“Light on the Land”: 12,000 Years and Counting

 12,000 Year Old Scraping/Shaving Tool Found on Banks of Credit River 12,000 Year Old Scraping/Shaving Tool Found on Banks of Credit River

Medal Awarded to the Mississaugas of the New Credit First Nation by Ontario for Service in the War of 1812 Medal Awarded to the Mississaugas of the New Credit First Nation by Ontario for Service in the War of 1812

This week I spent a day at the 3rd Annual Historical & Cultural Gathering of the Mississaugas of the New Credit First Nation held February 13 to 15, 2013. Each year, the organizers bring to the community’s Lloyd S. King Elementary School, an engaging and informative list of guest speakers. The speakers cover a variety of subjects related to the Mississauga nations and their extensive traditional territory across the north shore of Lake Huron and across much of southern Ontario from the Thames River watershed to the Gananoque River.

I’ve started to look forward to this event and put it in my calendar long before it happens. I get to hear from some excellent story tellers, scientists, artists, archaeologists, historians and cultural heritage experts. I also get to have some great corn soup and good conversations. And, I learn a lot. It’s not every day I get to participate in a gathering of people passionate about sharing and delving deeper into their history while a room filled with young people engage with their elders and guests. It’s a special event.

The Mississauga nations today include Alderville First Nation near Rice Lake, Curve Lake First Nation in Peterborough County, Hiawatha First Nation on Rice Lake near Peterborough, the Mississaugas of Scugog Island near Lake Scugog in Durham Region, the Mississauga First Nation near Blind River, and the Mississaugas of the New Credit, formerly at the Credit River and now near Hagersville. At one time, little more than two centuries ago, the Mississauga nations controlled the richest industrial area of Canada, the “Golden Horseshoe” and much of southern Ontario.

Community members have served in British and Canadian military roles in the Revolutionary War, the War of 1812, the Boer War, World War I, World War II, the Korean War and in peacetime service. A highlight of last week’s event was hearing the stories of two of the forty Mississauga nation members who fought with the British during the War of 1812, including the Battle of York – now Toronto - in 2013. The 200th anniversary of that battle, and the role of the Mississaugas, will be commemorated in Toronto on April 27, 2013, lead by members of the Mississaugas of the New Credit.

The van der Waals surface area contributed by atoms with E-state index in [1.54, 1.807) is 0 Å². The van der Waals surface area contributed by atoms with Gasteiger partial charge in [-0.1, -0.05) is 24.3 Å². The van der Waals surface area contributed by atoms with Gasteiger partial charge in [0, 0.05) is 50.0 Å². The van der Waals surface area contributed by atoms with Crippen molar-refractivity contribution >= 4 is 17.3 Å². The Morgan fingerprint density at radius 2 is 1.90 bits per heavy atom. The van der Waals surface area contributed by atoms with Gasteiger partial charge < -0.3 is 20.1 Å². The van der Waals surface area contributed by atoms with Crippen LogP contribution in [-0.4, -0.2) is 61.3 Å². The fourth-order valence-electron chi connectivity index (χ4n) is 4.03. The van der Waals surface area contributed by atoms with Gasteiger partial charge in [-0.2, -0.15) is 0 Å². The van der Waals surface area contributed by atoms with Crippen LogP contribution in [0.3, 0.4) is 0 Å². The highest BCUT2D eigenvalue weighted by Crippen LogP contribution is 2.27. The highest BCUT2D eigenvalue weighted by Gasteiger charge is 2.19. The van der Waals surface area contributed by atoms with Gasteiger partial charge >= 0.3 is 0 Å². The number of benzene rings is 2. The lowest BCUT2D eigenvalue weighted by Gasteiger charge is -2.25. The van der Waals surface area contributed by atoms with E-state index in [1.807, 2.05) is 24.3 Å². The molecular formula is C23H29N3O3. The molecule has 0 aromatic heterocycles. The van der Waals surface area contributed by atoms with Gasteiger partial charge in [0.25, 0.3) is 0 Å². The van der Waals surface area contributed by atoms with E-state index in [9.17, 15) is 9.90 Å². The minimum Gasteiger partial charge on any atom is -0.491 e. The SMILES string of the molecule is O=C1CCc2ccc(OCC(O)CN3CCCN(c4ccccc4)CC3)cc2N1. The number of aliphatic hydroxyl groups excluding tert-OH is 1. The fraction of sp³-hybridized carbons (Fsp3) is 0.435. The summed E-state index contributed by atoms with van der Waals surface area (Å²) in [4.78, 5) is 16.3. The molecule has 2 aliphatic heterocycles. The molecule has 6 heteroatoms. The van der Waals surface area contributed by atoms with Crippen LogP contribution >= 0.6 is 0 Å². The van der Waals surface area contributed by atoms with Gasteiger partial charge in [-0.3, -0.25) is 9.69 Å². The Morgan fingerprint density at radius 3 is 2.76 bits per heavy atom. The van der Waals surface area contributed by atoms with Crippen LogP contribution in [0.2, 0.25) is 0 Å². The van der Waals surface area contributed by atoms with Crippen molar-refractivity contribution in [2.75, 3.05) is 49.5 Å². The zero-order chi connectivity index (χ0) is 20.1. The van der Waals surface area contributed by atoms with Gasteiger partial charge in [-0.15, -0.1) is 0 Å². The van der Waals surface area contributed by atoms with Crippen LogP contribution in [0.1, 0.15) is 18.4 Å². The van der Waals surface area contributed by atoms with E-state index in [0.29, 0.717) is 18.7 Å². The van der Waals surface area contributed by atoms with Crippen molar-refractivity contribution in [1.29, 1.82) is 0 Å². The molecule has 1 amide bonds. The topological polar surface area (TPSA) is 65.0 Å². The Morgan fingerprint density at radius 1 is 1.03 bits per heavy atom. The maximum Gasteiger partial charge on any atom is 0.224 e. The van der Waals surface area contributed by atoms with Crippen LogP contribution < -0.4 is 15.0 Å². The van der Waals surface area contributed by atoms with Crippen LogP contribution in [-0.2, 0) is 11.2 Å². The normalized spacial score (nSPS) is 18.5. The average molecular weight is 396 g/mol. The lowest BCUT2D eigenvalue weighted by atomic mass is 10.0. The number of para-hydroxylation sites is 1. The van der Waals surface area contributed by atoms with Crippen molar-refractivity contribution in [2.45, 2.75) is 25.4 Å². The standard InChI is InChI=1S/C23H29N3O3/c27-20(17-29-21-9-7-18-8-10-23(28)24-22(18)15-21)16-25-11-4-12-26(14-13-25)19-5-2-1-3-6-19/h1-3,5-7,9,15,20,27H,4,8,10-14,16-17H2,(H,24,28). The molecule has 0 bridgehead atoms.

At the Gathering, we also learned that the Mississaugas have a reputation for being “light on the land” leaving a very small environmental footprint. Historically a semi-nomadic people, they established no permanent villages. They spent winters at hunting grounds across most of Lake Ontario’s northern shoreline and watershed. During the spring they gathered maple sugar and in the summer months they fished at camps near the mouths of rivers. In the late summer, they harvested corn they had planted on the river banks in the spring.

For over 12,000 years, the watersheds around Lake Ontario have provided a home for First Nations people. A highlight of the day for me was when we passed around a 12,000 year old scraping/shaving tool found on the banks of the Credit River. It was humbling to watch the faces of kids from the Lloyd S. King Elementary School hold a tool that their ancestors held centuries ago, at about the same time the Oak Ridges Moraine was formed, during the last ice age.

The Mississauga nations are still “light on the land” and quietly make use of their traditional territory for hunting, fishing, harvesting food and traditional medicines, for spiritual and ceremonial purposes and for social and economic development. While history is very important, understanding the extent of the current use of traditional lands by the Mississauga nations is also important. This is especially true for our understanding the potential impact of various infrastructure and construction projects across the Golden Horseshoe and beyond. It was good to hear some of those stories too.

There are many, many stories to hear and be told, by historians, archaeologists, elders and youth. It’s a living history. As I drove home from the event, I thought about the kids at the event and how they are part of a tradition of creating and telling new stories about the Mississauga nations, every day, across their traditional territory.

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